Last week, my family and I flew down to Florida to celebrate the end of five years spent in seminary. While on the plane, I had some time to think about the number of societal shifts that have taken place since I signed up for my first class, and all of the complicated questions being asked right now. Which is good. But there’s also been an uptick in “hot takes” in response to these good questions, which can never lead to answers to complex problems.
Seminary’s main teaching strategy is to send you into the library to scour dusty books written by dead people, to evaluate and synthesize their ideas based on what the Bible says and why, and to bring all of this to bear on everyday life in all of its beauty and brokenness. The benefit of this process is that the ideas are not new and novel, but time-tested. In other words, they are “cold-takes” that have been through the ringer of real life.
Which brings me to my five probably unoriginal “cold-takes” five years later:
1. Chronological snobbery will always be popular
C.S. Lewis coined the term chronological snobbery and it basically means the uncritical acceptance of the thinking climate common to our own age. In addition to being a great turn of phrase, chronological snobbery is helpful for seeing why all of us are pretty bad at having conversations about most things that are meaningful. It’s also why we desperately need a type of wisdom to come down out of heaven to us, rather than us thinking we only know how to progress based on our own intelligence.
For it is written:
“I will destroy the wisdom of the wise;
the intelligence of the intelligent I will frustrate.”
Where is the wise person? Where is the teacher of the law? Where is the philosopher of this age?
Has not God made foolish the wisdom of the world?
1 Corinthians 1:19-20
2. Grace is the change agent of life
Religion creates a culture of suspicion everywhere it’s found. It’s easy to spot, because it always wears some form of “you have to do this in order to belong here.” Those who view themselves as ‘in’ have a tendency to master the transgressions in the lives of those who are ‘out.’ Unsurprisingly, this isn’t just found in churches, but everywhere where a code of behavior is required for membership, whether written or unwritten.
Grace, on the other hand, is God’s change agent for life itself. It’s his one-way love to people who don’t deserve it. God’s clearest articulation of undiluted grace 2,000 years ago flipped the world upside down. The same message of one-way love reformed the church 500 years ago, and it continues to transform lives today – making people curious, not judgmental.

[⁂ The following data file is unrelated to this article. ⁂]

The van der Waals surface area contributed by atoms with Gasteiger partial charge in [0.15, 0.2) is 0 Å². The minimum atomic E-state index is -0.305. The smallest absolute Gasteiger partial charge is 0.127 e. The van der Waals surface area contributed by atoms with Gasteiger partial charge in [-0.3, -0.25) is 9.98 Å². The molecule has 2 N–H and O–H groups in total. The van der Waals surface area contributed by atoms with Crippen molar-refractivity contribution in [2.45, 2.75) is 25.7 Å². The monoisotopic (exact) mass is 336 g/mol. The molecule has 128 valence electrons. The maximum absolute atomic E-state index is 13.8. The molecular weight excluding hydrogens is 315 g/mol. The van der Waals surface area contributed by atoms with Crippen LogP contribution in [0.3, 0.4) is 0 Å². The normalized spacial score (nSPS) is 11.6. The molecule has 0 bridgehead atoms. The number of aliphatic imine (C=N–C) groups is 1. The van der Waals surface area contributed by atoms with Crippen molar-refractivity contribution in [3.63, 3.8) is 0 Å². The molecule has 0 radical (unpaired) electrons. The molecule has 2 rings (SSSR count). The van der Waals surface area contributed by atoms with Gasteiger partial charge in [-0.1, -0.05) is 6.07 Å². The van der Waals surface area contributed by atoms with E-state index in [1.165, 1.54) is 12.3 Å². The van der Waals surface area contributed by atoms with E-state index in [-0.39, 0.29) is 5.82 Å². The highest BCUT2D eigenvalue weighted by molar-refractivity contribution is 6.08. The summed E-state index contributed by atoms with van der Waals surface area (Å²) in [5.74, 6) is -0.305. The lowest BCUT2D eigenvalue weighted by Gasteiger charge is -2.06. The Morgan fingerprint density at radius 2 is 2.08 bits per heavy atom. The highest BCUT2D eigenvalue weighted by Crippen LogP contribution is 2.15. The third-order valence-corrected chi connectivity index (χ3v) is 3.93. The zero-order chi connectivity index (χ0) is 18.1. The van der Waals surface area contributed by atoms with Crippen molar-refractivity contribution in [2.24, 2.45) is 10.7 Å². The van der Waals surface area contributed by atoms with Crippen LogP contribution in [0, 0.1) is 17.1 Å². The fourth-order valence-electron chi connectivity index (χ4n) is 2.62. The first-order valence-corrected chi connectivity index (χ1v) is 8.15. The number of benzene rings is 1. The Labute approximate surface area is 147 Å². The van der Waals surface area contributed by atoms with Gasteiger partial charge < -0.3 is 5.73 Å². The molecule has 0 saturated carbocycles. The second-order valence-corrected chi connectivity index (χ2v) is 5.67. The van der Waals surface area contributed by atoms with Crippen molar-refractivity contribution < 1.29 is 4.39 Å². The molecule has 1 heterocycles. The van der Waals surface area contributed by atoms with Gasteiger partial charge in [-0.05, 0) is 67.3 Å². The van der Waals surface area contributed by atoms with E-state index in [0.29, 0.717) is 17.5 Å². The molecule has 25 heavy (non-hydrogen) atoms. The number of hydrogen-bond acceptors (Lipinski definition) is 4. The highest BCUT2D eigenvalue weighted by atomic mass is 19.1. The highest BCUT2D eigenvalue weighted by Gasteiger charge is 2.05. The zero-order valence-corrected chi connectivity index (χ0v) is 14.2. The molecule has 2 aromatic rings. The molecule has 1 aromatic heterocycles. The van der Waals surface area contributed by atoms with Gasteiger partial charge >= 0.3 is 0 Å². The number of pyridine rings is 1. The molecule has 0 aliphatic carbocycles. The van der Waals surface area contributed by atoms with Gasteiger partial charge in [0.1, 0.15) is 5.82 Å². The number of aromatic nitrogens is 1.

3. Proclaiming is more effective than how-to hacking
Despite all our efforts, our quick fixes and DIY life hacks have failed to rescue us from our very real predicament. We are more anxious and depressed on the whole and less able to even hold a conversation with those we disagree with on important topics. Historically, preaching in the Christian church has not been about telling people how to behave. It’s almost the exact opposite of that – preaching is the proclamation of work that has been done by God. It’s about good news and it is for the afflicted, the downtrodden, the sick, and the broken. It heals precisely because it is not telling the drowning person to swim harder, but an announcement of rescue from God himself.
After John was put in prison, Jesus went into Galilee, proclaiming the good news of God. “The time has come,” he said. “The kingdom of God has come near. Repent and believe the good news!”
4. The gospel is the answer
Tim Keller died of pancreatic cancer exactly one week before we walked at the commencement ceremony. He was a professor at the school and an example to many of us in ministry in more ways than can be counted. The drum he beat until his dying breath was that the gospel really does change everything and is the answer to our deepest problems. More Tim Kellers would be great but more people going all in on the gospel for all of life would be even better.
5. Jesus loves you, this I know
Your job doesn’t love you, your achievements can’t save you, and that next thing you think will make you feel better will leave you just as empty and wanting as you are right now. But this is why the gospel matters so much. Indeed, the thing the Apostle Paul resolved to build his entire life upon, was the love that is greater than death in the finished work of Jesus on the cross. Jesus really does love you, this I know, for the Bible tells me so.
1 Corinthians 2:2-5
For I resolved to know nothing while I was with you except Jesus Christ and him crucified. I came to you in weakness with great fear and trembling. My message and my preaching were not with wise and persuasive words, but with a demonstration of the Spirit’s power, so that your faith might not rest on human wisdom, but on God’s power.